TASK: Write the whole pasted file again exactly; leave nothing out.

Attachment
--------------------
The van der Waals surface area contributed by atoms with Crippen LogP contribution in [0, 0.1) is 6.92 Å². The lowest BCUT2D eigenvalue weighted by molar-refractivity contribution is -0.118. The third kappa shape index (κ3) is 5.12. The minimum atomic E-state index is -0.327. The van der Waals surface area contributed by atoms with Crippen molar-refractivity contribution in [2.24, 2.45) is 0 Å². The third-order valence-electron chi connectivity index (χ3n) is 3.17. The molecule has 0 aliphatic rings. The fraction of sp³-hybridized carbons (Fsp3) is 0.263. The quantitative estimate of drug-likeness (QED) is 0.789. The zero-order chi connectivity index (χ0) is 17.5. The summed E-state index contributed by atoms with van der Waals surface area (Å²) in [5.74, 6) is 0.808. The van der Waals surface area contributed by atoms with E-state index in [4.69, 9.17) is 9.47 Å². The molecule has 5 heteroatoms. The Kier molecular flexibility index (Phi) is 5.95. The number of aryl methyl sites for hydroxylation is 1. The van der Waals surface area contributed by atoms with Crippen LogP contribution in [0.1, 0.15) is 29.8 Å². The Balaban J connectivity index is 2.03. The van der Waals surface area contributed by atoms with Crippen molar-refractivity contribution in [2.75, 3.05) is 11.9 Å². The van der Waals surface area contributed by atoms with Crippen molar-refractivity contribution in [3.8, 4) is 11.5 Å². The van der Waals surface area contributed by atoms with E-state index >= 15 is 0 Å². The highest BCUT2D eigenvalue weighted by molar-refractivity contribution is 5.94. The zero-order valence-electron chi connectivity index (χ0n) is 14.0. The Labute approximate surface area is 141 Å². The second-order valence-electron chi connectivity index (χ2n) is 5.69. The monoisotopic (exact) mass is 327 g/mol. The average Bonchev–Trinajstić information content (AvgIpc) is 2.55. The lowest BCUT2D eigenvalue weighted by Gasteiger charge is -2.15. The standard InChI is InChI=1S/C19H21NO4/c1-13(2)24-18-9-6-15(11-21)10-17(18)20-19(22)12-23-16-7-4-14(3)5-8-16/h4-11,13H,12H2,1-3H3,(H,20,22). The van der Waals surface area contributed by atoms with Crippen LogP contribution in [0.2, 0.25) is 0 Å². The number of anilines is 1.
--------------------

The van der Waals surface area contributed by atoms with Crippen LogP contribution in [0, 0.1) is 6.92 Å². The lowest BCUT2D eigenvalue weighted by molar-refractivity contribution is -0.118. The third kappa shape index (κ3) is 5.12. The minimum atomic E-state index is -0.327. The van der Waals surface area contributed by atoms with Crippen molar-refractivity contribution in [2.24, 2.45) is 0 Å². The third-order valence-electron chi connectivity index (χ3n) is 3.17. The molecule has 0 aliphatic rings. The fraction of sp³-hybridized carbons (Fsp3) is 0.263. The quantitative estimate of drug-likeness (QED) is 0.789. The zero-order chi connectivity index (χ0) is 17.5. The summed E-state index contributed by atoms with van der Waals surface area (Å²) in [5.74, 6) is 0.808. The van der Waals surface area contributed by atoms with E-state index in [4.69, 9.17) is 9.47 Å². The molecule has 5 heteroatoms. The Kier molecular flexibility index (Phi) is 5.95. The number of aryl methyl sites for hydroxylation is 1. The van der Waals surface area contributed by atoms with Crippen LogP contribution in [0.1, 0.15) is 29.8 Å². The Balaban J connectivity index is 2.03. The van der Waals surface area contributed by atoms with Crippen molar-refractivity contribution in [2.75, 3.05) is 11.9 Å². The van der Waals surface area contributed by atoms with Crippen molar-refractivity contribution in [3.8, 4) is 11.5 Å². The van der Waals surface area contributed by atoms with E-state index >= 15 is 0 Å². The highest BCUT2D eigenvalue weighted by molar-refractivity contribution is 5.94. The zero-order valence-electron chi connectivity index (χ0n) is 14.0. The Labute approximate surface area is 141 Å². The second-order valence-electron chi connectivity index (χ2n) is 5.69. The monoisotopic (exact) mass is 327 g/mol. The average Bonchev–Trinajstić information content (AvgIpc) is 2.55. The lowest BCUT2D eigenvalue weighted by Gasteiger charge is -2.15. The standard InChI is InChI=1S/C19H21NO4/c1-13(2)24-18-9-6-15(11-21)10-17(18)20-19(22)12-23-16-7-4-14(3)5-8-16/h4-11,13H,12H2,1-3H3,(H,20,22). The van der Waals surface area contributed by atoms with Crippen LogP contribution in [0.2, 0.25) is 0 Å². The number of anilines is 1.